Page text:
Today, October 12, is Columbus Day. Every year it’s officially the second Monday in October; this year it falls on the exact anniversary of the Niña, Pinta and Santa María’s arrival in the Bahamas 523 years ago.
So to mark today, I’ve made a list. I’m sure to almost all Americans it would seem like a meaningless jumble of things with no connection to each other. But in fact it tells one story, the story of why October 12, 1492, is the most important date in human history — and demonstrates that you have to understand that in order for anything happening on Earth now to make sense:
- $ (i.e., the dollar sign) — and Cerro Rico, Bolivia’s “Mountain That Eats Men”
- the movies War of the Worlds and Avatar — and the movies Apocalypse Now and Day of the Jackal
- the original seal of the Massachusetts Bay Colony— and the “generous offer” made by Israel to the Palestinian Authority in 2000
- Cinco de Mayo — and the investor-state dispute settlement section of the Trans-Pacific Partnership
- an abortive 2003 attempt to bring Nelson Mandela to the United Nations to oppose the invasion of Iraq — and South Koreans protesting the 2010 Israeli attack on the first Gaza flotilla
- Hitler’s October 17, 1941, discussion of the invasion of the Soviet Union — and the Washington Redskins
Confused? Here’s the explanation:
Columbus’ landfall in the Western Hemisphere was the opening of Europe’s conquest of essentially all of this planet. By 1914, 422 years later, European powers and the U.S. controlled 85 percent of the world’s land mass.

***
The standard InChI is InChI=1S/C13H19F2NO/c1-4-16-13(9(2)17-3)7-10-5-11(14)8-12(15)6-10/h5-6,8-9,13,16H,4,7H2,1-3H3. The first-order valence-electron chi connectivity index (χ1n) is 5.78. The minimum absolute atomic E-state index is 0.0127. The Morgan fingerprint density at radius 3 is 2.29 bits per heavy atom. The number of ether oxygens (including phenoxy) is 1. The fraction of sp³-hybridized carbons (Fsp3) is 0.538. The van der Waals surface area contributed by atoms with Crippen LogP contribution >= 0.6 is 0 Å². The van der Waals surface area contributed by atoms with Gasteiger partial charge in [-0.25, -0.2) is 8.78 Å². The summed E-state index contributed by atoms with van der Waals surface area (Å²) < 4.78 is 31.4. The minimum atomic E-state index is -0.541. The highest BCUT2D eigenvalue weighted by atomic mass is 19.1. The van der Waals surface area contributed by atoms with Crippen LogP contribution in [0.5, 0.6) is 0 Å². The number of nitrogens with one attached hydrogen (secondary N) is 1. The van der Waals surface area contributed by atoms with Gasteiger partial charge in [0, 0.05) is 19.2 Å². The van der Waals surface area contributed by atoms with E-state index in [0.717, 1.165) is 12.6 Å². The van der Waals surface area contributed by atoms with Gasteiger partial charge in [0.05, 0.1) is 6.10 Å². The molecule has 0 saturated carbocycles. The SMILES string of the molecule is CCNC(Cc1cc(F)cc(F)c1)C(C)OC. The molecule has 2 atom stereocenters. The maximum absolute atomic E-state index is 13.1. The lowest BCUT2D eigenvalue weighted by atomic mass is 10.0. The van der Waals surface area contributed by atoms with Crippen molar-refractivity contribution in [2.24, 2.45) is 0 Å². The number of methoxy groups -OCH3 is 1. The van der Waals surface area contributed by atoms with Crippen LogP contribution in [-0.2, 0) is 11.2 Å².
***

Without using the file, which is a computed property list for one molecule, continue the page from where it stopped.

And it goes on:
White people didn’t accomplish this by asking politely. As conservative Harvard political scientist Samuel Huntington put it in 1996, “The West won the world not by the superiority of its ideas or values or religion … but rather by its superiority in applying organized violence. Westerners often forget this fact; non-Westerners never do.”
In fact, European colonialism involved a level of brutality comparable in every way to that of 20th-century fascism and communism, and it started with Columbus himself. Estimates of the number of people living on the island of Hispaniola when Columbus established settlements range from 250,000 to several million. Within 30 years of his arrival, 80 to 90 percent of them were dead due to disease, war and enslavement, in what another Harvard professor cheerily called “complete genocide.” Contemporary accounts of the Spaniards’ berserk cruelty really have to be read to be believed.
Formally, of course, European colonialism largely ended in the 1940s, ’50s and ’60s. Yet informally, it has — behind the mask of what Pope Francis recently called “new forms of colonialism” — continued with surprising success.
Thus European colonialism is the central fact of politics on earth. And precisely because of that, it is almost never part of any American discussion of politics. Anthropologists call this phenomenon “social silence” — meaning that in most human societies, the subjects that are core to how the societies function are exactly the ones that are never mentioned.
If we maintain the social silence around colonialism, our past and present will always be bewildering, like the above list. But if we break the silence, and talk about what truly matters, the confusing swirl of war and conflict can suddenly makes sense.